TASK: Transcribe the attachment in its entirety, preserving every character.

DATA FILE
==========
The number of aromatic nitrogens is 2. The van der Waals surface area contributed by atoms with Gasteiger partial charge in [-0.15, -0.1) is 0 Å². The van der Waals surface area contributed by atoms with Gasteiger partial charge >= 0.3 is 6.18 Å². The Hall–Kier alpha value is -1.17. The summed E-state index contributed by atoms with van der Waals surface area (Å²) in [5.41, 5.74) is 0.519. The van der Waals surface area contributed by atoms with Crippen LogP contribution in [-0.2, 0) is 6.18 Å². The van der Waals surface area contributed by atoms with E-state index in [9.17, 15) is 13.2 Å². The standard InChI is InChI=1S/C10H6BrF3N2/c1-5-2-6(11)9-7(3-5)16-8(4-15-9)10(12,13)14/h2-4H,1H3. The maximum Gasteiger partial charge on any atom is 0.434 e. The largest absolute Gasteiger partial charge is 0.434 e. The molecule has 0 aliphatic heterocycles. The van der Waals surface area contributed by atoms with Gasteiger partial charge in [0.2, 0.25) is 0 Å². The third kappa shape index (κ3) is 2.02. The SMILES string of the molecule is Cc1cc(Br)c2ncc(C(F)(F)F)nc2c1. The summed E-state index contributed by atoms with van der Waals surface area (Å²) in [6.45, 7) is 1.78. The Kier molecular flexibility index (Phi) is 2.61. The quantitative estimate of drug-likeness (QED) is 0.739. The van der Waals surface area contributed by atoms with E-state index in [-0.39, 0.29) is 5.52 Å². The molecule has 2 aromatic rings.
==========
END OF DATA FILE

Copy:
The number of aromatic nitrogens is 2. The van der Waals surface area contributed by atoms with Gasteiger partial charge in [-0.15, -0.1) is 0 Å². The van der Waals surface area contributed by atoms with Gasteiger partial charge >= 0.3 is 6.18 Å². The Hall–Kier alpha value is -1.17. The summed E-state index contributed by atoms with van der Waals surface area (Å²) in [5.41, 5.74) is 0.519. The van der Waals surface area contributed by atoms with Crippen LogP contribution in [-0.2, 0) is 6.18 Å². The van der Waals surface area contributed by atoms with E-state index in [9.17, 15) is 13.2 Å². The standard InChI is InChI=1S/C10H6BrF3N2/c1-5-2-6(11)9-7(3-5)16-8(4-15-9)10(12,13)14/h2-4H,1H3. The maximum Gasteiger partial charge on any atom is 0.434 e. The largest absolute Gasteiger partial charge is 0.434 e. The molecule has 0 aliphatic heterocycles. The van der Waals surface area contributed by atoms with Gasteiger partial charge in [0.2, 0.25) is 0 Å². The third kappa shape index (κ3) is 2.02. The SMILES string of the molecule is Cc1cc(Br)c2ncc(C(F)(F)F)nc2c1. The summed E-state index contributed by atoms with van der Waals surface area (Å²) in [6.45, 7) is 1.78. The Kier molecular flexibility index (Phi) is 2.61. The quantitative estimate of drug-likeness (QED) is 0.739. The van der Waals surface area contributed by atoms with E-state index in [-0.39, 0.29) is 5.52 Å². The molecule has 2 aromatic rings.